Approximately 6 years ago I made the shift from a job which had a 70/30 focus on print/web work to a full-time career as a user experience designer. This move made sense, not just because the future of the print industry was becoming unclear but also because I had an interest in the digital landscape and felt the need to improve my knowledge and skills in the field of user interaction design.
This isn't to say I have touched a piece of work which was headed for the printers since, typography and books are something that I love so I'm always dabbling. It's also clear that the enhancements in programming are starting to allow some "real" typography to appear across the web and the fundamentals are ever so important regardless of medium.
What I've discovered in the past few years is that digital printing, once much-maligned as something cheap and nasty for short run flyers and posters is actually keeping print alive by allowing small run print jobs of complex jobs such as hard cover books and coffee table style portfolios.
When I was studying, all I wanted to do was have professionally printed and bound copies of my work, but unless I was going to spend thousands of dollars and print an extra 10,000 copies more that I needed, it was never a viable option.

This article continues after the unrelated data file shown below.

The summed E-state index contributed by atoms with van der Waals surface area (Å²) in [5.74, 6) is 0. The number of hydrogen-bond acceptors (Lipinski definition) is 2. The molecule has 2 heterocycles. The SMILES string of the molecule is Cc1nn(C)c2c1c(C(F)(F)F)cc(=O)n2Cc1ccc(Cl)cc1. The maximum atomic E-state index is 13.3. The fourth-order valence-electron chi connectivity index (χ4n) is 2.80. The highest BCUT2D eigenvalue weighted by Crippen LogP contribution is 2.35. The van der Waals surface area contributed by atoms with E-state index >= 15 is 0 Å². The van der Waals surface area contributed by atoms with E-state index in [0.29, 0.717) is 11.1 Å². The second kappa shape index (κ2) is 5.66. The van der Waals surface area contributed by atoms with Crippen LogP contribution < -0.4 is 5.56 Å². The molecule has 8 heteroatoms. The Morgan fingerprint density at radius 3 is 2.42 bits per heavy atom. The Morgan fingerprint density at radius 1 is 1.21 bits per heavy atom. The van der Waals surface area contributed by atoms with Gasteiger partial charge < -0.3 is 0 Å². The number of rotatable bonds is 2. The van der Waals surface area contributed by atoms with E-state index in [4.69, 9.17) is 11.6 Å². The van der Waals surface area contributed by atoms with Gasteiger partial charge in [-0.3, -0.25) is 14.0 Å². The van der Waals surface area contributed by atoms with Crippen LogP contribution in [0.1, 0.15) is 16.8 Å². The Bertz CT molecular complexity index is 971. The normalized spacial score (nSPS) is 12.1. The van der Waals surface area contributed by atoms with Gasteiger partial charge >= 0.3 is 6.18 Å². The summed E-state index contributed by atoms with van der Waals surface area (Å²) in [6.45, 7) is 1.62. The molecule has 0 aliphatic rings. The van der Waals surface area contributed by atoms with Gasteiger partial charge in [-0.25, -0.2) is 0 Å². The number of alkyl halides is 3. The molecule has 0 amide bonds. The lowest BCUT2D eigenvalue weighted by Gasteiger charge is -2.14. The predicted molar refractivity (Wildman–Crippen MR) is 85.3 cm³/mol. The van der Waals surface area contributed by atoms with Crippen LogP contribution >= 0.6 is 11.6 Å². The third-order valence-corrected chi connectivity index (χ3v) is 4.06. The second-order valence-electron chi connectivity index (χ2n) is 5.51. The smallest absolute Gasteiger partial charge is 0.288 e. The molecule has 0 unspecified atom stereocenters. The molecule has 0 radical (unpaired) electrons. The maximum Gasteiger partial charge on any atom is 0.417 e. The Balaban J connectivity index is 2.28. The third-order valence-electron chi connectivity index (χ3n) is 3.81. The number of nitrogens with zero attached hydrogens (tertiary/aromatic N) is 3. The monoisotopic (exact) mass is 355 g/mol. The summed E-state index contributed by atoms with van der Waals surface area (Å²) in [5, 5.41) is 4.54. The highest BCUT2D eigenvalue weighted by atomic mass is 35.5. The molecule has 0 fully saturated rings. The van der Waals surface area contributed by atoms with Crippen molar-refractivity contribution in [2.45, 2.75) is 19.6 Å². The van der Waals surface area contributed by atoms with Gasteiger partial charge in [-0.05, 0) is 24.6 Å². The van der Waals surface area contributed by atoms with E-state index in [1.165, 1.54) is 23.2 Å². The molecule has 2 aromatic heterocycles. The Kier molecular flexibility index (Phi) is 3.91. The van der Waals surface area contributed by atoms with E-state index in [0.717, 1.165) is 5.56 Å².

Today, with services such as those offered by Blurb I can print high quality books in various shapes and sizes on demand whenever I want a fresh copy. I can even make them available to the general public.
I discovered Blurb by accident, blurbhack.com, blurb.com ... you can see what happened there. I was so amazed by what they were offering, I needed to find a reason to use them. In the end I decided I would make notebooks from my cover concepts which decorate the reviews I write, like this one which is an alternate cover concept of a book about the directorial career of horror movie maker Dario Argento, written by James Gracey. I love the pulp paper back feel to these and the inside pages are cream with the right hand side pages ruled and the left hand side papers blank.
These notebooks are a lot of fun to produce and I use them all the time at work now often having people as why I'm bringing my book into a meeting? However I also wanted to print something more substantial and really see what Blurb could do. As I was thinking of changing jobs at the time, I decided I would create portfolios of my design work, one for each employer. These have turned out so well and impressed people even more for presentation than the work in them.
So even though the traditional printing press might soon see the end of it's days and that is a shame really, the idea of reading off of textured paper is still something people have in their nature. The types of services, like Blurb, which offer short run book, poster, stationery and even canvas printing mean that the print industry, like everything else can live on if it adapts to the market and embraces new ideas and clientele.